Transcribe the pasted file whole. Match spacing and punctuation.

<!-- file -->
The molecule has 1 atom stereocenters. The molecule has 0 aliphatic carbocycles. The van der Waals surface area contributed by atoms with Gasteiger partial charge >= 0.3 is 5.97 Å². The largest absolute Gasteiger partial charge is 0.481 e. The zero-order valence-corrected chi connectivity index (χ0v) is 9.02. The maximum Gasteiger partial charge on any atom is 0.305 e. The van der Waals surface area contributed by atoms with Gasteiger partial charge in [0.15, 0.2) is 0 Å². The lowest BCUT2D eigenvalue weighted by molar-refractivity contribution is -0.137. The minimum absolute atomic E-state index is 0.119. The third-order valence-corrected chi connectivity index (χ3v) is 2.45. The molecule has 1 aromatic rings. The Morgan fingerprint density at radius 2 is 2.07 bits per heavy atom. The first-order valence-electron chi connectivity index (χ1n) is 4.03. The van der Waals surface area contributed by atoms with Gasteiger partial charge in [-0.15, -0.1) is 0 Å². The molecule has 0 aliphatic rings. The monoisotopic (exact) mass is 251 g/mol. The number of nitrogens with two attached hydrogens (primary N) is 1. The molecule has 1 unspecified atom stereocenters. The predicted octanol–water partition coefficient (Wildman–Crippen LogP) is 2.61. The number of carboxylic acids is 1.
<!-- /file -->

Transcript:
The molecule has 1 atom stereocenters. The molecule has 0 aliphatic carbocycles. The van der Waals surface area contributed by atoms with Gasteiger partial charge >= 0.3 is 5.97 Å². The largest absolute Gasteiger partial charge is 0.481 e. The zero-order valence-corrected chi connectivity index (χ0v) is 9.02. The maximum Gasteiger partial charge on any atom is 0.305 e. The van der Waals surface area contributed by atoms with Gasteiger partial charge in [0.15, 0.2) is 0 Å². The lowest BCUT2D eigenvalue weighted by molar-refractivity contribution is -0.137. The minimum absolute atomic E-state index is 0.119. The third-order valence-corrected chi connectivity index (χ3v) is 2.45. The molecule has 1 aromatic rings. The Morgan fingerprint density at radius 2 is 2.07 bits per heavy atom. The first-order valence-electron chi connectivity index (χ1n) is 4.03. The van der Waals surface area contributed by atoms with Gasteiger partial charge in [-0.15, -0.1) is 0 Å². The molecule has 0 aliphatic rings. The monoisotopic (exact) mass is 251 g/mol. The number of nitrogens with two attached hydrogens (primary N) is 1. The molecule has 1 unspecified atom stereocenters. The predicted octanol–water partition coefficient (Wildman–Crippen LogP) is 2.61. The number of carboxylic acids is 1.